Annette Saunooke Clapsaddle, assistant to the principal chief for the Eastern Band of Cherokee Indians, will give a presentation about a new Cherokee writing project as the Appalachian Cultural Lunchtime Series continues Wednesday, March 21, at Western Carolina University’s Mountain Heritage Center.
Two books co-authored by Tom Hatley, Western Carolina University’s Sequoyah Distinguished Professor in Cherokee Studies, that focus on cultures on opposite sides of the world have recently been reissued.
An open house and reception will be held 2:30 to 4 p.m. Sunday, Feb. 25, for “Cherokee Baskets and Their Makers,” an exhibit currently on display at Western Carolina University’s Mountain Heritage Center.
A new exhibit of more than 100 baskets representing the Cherokee people’s four major basketry traditions of river cane, white oak, honeysuckle and maple is now on display at Western Carolina University’s Mountain Heritage Center.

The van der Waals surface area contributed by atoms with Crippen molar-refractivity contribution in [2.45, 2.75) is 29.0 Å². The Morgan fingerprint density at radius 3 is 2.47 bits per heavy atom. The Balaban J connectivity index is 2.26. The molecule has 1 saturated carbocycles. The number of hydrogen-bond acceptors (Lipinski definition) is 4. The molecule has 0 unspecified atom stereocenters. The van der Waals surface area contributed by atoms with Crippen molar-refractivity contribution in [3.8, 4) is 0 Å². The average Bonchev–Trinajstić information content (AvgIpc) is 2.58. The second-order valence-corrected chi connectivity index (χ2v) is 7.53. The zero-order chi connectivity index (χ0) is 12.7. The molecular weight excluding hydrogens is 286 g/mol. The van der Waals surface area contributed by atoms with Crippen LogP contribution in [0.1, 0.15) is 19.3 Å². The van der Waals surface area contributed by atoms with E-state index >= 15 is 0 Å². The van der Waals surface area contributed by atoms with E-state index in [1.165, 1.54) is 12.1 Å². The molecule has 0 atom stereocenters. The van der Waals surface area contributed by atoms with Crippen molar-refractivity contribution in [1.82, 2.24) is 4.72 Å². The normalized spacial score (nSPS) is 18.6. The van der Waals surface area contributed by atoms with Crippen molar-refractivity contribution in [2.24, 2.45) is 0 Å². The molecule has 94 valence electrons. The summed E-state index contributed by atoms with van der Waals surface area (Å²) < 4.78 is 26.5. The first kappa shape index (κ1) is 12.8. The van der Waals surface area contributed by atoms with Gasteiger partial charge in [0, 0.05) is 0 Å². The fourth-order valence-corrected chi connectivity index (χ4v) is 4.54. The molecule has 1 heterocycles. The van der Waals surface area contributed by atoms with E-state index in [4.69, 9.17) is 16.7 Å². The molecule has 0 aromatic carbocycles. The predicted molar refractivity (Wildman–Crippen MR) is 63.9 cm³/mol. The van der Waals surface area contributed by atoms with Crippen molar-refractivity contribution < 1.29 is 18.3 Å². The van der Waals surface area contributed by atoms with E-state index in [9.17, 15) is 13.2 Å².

Qualla Financial Freedom, a non-profit program offered by Western Carolina University’s Cherokee Center, has received a $5,000 grant in from the Asheville branch office of Smith Barney through the Citigroup Foundation’s Local Contributions Grant Program.
A Memorandum of Understanding promoting education, patient care and research for the benefit of American Indian nations was signed between Wake Forest University, Western Carolina University and the Eastern Band of Cherokee Indians (EBCI) Nov. 17 at Wake Forest.
The Lectures, Concerts and Exhibitions Series at Western Carolina University will feature LeAnne Howe's film “Spiral of Fire” at 7 p.m. Tuesday, Nov. 14, in the Grandroom of Western's A.K. Hinds University Center.